avoid tithes, a "tax loophole." Out of the delight associated with thinking of such a benefit, one
can more easily divert his thoughts from learning and turn to prayer.(17)
The third alternative of the Talmudic source provides us with another perspective on preparation
for prayer. Neither the excessive lowliness associated with contemplating a strict rule, nor the
abundant joy connected with cogitating about a lenient precept, prepares a person's mind for
prayer. Only meditating over an highly abstract principle of law such as the regulation that one is
not permitted to let blood from an animal of the Temple, brings a person to the proper state of
correct kavvanah for prayer.
Still, even if these interpretations of the views expressed in the Talmudic passage are correct, we
have yet to explain why those three specific legal rules appear in the text. There are numerous
stringent, lenient and abstract undisputed rules in the Talmud. By selecting these illustrations the
rabbis expressed additional elements of their conceptions of kavvanah for prayer.
Abaye and Raba apparently saw the disciple's personality segmented by the tensions of everyday
life. Ideally he lived in the world of Talmudic ideas and arguments in the study hall. In reality he
also lived in the world at large, confronted by its many distractions.
From Abaye's perspective, concern over the everyday relationships between men and women
constituted the primary distraction to concentration for prayer. To alleviate this one might turn
his thoughts to a stringent ruling that inhibits contact between the sexes, such as we have in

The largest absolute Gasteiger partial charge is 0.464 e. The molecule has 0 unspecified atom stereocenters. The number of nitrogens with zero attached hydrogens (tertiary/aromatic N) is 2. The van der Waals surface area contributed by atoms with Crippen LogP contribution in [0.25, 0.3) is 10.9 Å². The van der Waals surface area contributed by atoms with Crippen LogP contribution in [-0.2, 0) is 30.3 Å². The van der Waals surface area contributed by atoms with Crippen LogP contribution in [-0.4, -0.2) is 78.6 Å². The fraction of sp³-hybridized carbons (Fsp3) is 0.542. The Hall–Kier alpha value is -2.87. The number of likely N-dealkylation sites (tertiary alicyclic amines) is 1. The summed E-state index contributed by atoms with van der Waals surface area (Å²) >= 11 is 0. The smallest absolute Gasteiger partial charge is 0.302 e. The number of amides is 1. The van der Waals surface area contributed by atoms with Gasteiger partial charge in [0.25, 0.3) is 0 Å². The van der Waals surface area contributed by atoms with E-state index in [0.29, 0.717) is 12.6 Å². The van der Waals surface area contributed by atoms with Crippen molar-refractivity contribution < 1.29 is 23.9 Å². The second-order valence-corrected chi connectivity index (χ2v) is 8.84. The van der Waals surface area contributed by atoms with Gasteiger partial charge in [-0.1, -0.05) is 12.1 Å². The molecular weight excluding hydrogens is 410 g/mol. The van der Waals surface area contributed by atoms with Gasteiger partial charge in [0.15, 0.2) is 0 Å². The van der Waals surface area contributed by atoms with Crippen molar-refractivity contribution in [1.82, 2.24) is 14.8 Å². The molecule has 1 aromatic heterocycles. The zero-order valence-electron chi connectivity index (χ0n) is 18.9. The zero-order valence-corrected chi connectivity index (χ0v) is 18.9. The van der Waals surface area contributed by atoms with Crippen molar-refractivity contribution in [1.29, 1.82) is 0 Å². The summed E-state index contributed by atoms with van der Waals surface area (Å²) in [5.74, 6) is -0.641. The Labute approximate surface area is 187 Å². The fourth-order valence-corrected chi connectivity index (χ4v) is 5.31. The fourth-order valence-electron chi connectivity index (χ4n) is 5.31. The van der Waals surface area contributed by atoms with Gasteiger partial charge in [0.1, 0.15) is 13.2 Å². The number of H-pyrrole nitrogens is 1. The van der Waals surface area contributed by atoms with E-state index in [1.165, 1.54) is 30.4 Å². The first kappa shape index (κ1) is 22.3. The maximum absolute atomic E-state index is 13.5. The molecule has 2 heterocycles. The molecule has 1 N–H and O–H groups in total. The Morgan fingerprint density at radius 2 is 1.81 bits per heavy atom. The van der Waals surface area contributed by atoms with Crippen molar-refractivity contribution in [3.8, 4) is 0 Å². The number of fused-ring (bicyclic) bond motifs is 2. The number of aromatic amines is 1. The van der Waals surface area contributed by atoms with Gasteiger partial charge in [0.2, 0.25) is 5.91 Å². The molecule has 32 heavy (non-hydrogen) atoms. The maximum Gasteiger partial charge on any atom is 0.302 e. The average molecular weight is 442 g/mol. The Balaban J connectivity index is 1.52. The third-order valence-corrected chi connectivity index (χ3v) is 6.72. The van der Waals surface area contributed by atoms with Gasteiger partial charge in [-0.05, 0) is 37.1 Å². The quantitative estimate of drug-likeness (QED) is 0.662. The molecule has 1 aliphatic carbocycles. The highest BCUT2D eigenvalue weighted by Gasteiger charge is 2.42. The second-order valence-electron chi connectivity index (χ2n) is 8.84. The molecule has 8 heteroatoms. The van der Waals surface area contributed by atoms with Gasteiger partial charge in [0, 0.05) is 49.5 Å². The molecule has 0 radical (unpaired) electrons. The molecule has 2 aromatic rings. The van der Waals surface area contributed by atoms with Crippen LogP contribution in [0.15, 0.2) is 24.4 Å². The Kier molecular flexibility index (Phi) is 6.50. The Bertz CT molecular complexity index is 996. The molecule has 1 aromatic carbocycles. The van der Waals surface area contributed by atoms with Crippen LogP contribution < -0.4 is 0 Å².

In Raba's view, mundane monetary worries were the chief sources of interference with a person's
kavvanah for prayer. The average person, scholar or householder, rich or poor, had some
measure of anxiety about money or taxes.(19) To mitigate this disquiet one could turn his thoughts
to a great leniency in the law, the notion that a person may free himself of the obligation to give
tithes, a burdensome fiduciary responsibility. After reflecting upon such a concept, one more
easily might turn his attention to prayer.
According to the third alternative opinion in the Talmud, another more complex realm of daily
interaction perturbed the individual and disrupted his kavvanah. This opinion proposed that the
confrontation between a person and sources of authority might have created situations of
frustration and helplessness and detracted from a person's ability to focus his thoughts for
kavvanah for prayer.
In our text, the Temple stood as a symbol of a source of authority, the priests represented all
bureaucracy, and the rule cited in the Talmud suggested the futility of trying to combat the
system. One who let blood from a Temple offering, did so in order to benefit the animal, not for
his own personal gain. Nevertheless, the Temple administrator saw only the minute requirements
of the law. Accordingly, he declared such an action forbidden, and condemned a person who
engages in it to be liable under the law.
According to this third view, out of pessimistic thoughts of despondence, one might more easily
turn his attention away from the distractions of the material world and its complex structures of
authority and look with kavvanah towards the more spiritual realms of prayer.